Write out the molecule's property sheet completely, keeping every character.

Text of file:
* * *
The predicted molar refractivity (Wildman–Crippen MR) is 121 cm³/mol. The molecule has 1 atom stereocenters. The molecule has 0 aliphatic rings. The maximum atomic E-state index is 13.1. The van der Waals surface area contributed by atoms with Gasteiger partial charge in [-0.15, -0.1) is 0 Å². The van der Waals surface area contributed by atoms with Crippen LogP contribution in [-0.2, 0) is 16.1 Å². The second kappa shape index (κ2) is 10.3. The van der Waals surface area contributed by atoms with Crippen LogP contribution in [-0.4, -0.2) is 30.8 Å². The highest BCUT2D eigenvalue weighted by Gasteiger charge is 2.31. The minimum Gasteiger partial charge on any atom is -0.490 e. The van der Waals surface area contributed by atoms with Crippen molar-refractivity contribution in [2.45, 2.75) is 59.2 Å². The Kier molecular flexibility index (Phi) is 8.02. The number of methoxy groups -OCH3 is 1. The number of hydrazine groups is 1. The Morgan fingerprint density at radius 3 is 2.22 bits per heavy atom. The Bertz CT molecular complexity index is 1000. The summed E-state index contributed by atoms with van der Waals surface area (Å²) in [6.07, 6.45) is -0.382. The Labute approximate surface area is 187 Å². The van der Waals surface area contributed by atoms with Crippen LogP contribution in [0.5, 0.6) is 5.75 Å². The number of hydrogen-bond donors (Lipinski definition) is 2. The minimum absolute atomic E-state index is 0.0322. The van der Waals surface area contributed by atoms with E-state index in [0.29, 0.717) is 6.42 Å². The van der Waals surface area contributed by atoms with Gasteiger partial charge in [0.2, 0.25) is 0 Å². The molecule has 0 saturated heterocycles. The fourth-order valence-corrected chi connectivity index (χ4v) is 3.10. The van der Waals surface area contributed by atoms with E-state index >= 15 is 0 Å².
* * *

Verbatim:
The predicted molar refractivity (Wildman–Crippen MR) is 121 cm³/mol. The molecule has 1 atom stereocenters. The molecule has 0 aliphatic rings. The maximum atomic E-state index is 13.1. The van der Waals surface area contributed by atoms with Gasteiger partial charge in [-0.15, -0.1) is 0 Å². The van der Waals surface area contributed by atoms with Crippen LogP contribution in [-0.2, 0) is 16.1 Å². The second kappa shape index (κ2) is 10.3. The van der Waals surface area contributed by atoms with Crippen LogP contribution in [-0.4, -0.2) is 30.8 Å². The highest BCUT2D eigenvalue weighted by Gasteiger charge is 2.31. The minimum Gasteiger partial charge on any atom is -0.490 e. The van der Waals surface area contributed by atoms with Crippen molar-refractivity contribution in [2.45, 2.75) is 59.2 Å². The Kier molecular flexibility index (Phi) is 8.02. The number of methoxy groups -OCH3 is 1. The number of hydrazine groups is 1. The Morgan fingerprint density at radius 3 is 2.22 bits per heavy atom. The Bertz CT molecular complexity index is 1000. The summed E-state index contributed by atoms with van der Waals surface area (Å²) in [6.07, 6.45) is -0.382. The Labute approximate surface area is 187 Å². The van der Waals surface area contributed by atoms with Crippen LogP contribution in [0.5, 0.6) is 5.75 Å². The number of hydrogen-bond donors (Lipinski definition) is 2. The minimum absolute atomic E-state index is 0.0322. The van der Waals surface area contributed by atoms with E-state index in [0.29, 0.717) is 6.42 Å². The van der Waals surface area contributed by atoms with Gasteiger partial charge in [0.2, 0.25) is 0 Å². The molecule has 0 saturated heterocycles. The fourth-order valence-corrected chi connectivity index (χ4v) is 3.10. The van der Waals surface area contributed by atoms with E-state index >= 15 is 0 Å².